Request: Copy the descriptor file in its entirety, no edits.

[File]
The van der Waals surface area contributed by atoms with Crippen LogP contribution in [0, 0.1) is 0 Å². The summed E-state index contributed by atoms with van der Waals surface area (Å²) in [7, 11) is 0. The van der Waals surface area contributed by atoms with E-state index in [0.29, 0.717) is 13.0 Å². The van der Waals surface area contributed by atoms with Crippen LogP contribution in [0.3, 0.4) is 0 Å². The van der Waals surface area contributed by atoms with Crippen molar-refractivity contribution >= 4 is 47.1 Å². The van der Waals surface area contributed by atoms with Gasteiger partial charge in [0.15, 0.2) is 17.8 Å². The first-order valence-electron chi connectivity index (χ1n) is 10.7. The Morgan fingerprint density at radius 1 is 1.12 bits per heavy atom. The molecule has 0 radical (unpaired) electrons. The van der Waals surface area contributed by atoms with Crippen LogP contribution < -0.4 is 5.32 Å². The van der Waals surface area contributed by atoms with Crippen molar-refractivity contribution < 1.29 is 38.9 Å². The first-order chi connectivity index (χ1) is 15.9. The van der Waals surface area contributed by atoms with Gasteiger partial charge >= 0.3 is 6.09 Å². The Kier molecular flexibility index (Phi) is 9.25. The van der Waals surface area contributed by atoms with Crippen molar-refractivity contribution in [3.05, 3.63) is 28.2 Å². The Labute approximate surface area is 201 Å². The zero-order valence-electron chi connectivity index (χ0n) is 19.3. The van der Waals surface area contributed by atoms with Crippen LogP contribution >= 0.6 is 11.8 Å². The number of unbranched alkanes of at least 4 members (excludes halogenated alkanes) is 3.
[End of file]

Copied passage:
The van der Waals surface area contributed by atoms with Crippen LogP contribution in [0, 0.1) is 0 Å². The summed E-state index contributed by atoms with van der Waals surface area (Å²) in [7, 11) is 0. The van der Waals surface area contributed by atoms with E-state index in [0.29, 0.717) is 13.0 Å². The van der Waals surface area contributed by atoms with Crippen LogP contribution in [0.3, 0.4) is 0 Å². The van der Waals surface area contributed by atoms with Crippen molar-refractivity contribution >= 4 is 47.1 Å². The van der Waals surface area contributed by atoms with Gasteiger partial charge in [0.15, 0.2) is 17.8 Å². The first-order valence-electron chi connectivity index (χ1n) is 10.7. The Morgan fingerprint density at radius 1 is 1.12 bits per heavy atom. The molecule has 0 radical (unpaired) electrons. The van der Waals surface area contributed by atoms with Crippen LogP contribution < -0.4 is 5.32 Å². The van der Waals surface area contributed by atoms with Crippen molar-refractivity contribution < 1.29 is 38.9 Å². The first-order chi connectivity index (χ1) is 15.9. The van der Waals surface area contributed by atoms with Gasteiger partial charge >= 0.3 is 6.09 Å². The Kier molecular flexibility index (Phi) is 9.25. The van der Waals surface area contributed by atoms with Crippen molar-refractivity contribution in [3.05, 3.63) is 28.2 Å². The Labute approximate surface area is 201 Å². The zero-order valence-electron chi connectivity index (χ0n) is 19.3. The van der Waals surface area contributed by atoms with Crippen LogP contribution >= 0.6 is 11.8 Å². The number of unbranched alkanes of at least 4 members (excludes halogenated alkanes) is 3.